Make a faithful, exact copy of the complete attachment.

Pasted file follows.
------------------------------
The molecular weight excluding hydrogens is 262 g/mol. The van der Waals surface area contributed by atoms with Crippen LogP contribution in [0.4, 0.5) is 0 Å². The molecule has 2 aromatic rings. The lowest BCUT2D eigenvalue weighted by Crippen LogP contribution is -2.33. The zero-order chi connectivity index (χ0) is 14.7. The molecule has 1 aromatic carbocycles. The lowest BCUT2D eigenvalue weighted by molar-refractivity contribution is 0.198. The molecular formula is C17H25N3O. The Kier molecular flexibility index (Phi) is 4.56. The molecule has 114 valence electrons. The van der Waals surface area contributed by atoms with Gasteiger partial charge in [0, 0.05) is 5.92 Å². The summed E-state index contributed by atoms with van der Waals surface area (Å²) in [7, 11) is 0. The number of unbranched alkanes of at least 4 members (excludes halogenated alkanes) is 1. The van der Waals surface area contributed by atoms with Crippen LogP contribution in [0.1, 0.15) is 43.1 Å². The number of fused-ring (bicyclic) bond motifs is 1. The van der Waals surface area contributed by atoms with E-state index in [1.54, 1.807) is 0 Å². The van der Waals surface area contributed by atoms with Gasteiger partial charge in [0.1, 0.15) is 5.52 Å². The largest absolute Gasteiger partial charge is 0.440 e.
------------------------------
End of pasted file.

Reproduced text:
The molecular weight excluding hydrogens is 262 g/mol. The van der Waals surface area contributed by atoms with Crippen LogP contribution in [0.4, 0.5) is 0 Å². The molecule has 2 aromatic rings. The lowest BCUT2D eigenvalue weighted by Crippen LogP contribution is -2.33. The zero-order chi connectivity index (χ0) is 14.7. The molecule has 1 aromatic carbocycles. The lowest BCUT2D eigenvalue weighted by molar-refractivity contribution is 0.198. The molecular formula is C17H25N3O. The Kier molecular flexibility index (Phi) is 4.56. The molecule has 114 valence electrons. The van der Waals surface area contributed by atoms with Gasteiger partial charge in [0, 0.05) is 5.92 Å². The summed E-state index contributed by atoms with van der Waals surface area (Å²) in [7, 11) is 0. The number of unbranched alkanes of at least 4 members (excludes halogenated alkanes) is 1. The van der Waals surface area contributed by atoms with Crippen LogP contribution in [0.1, 0.15) is 43.1 Å². The number of fused-ring (bicyclic) bond motifs is 1. The van der Waals surface area contributed by atoms with E-state index in [1.54, 1.807) is 0 Å². The van der Waals surface area contributed by atoms with Gasteiger partial charge in [0.1, 0.15) is 5.52 Å². The largest absolute Gasteiger partial charge is 0.440 e.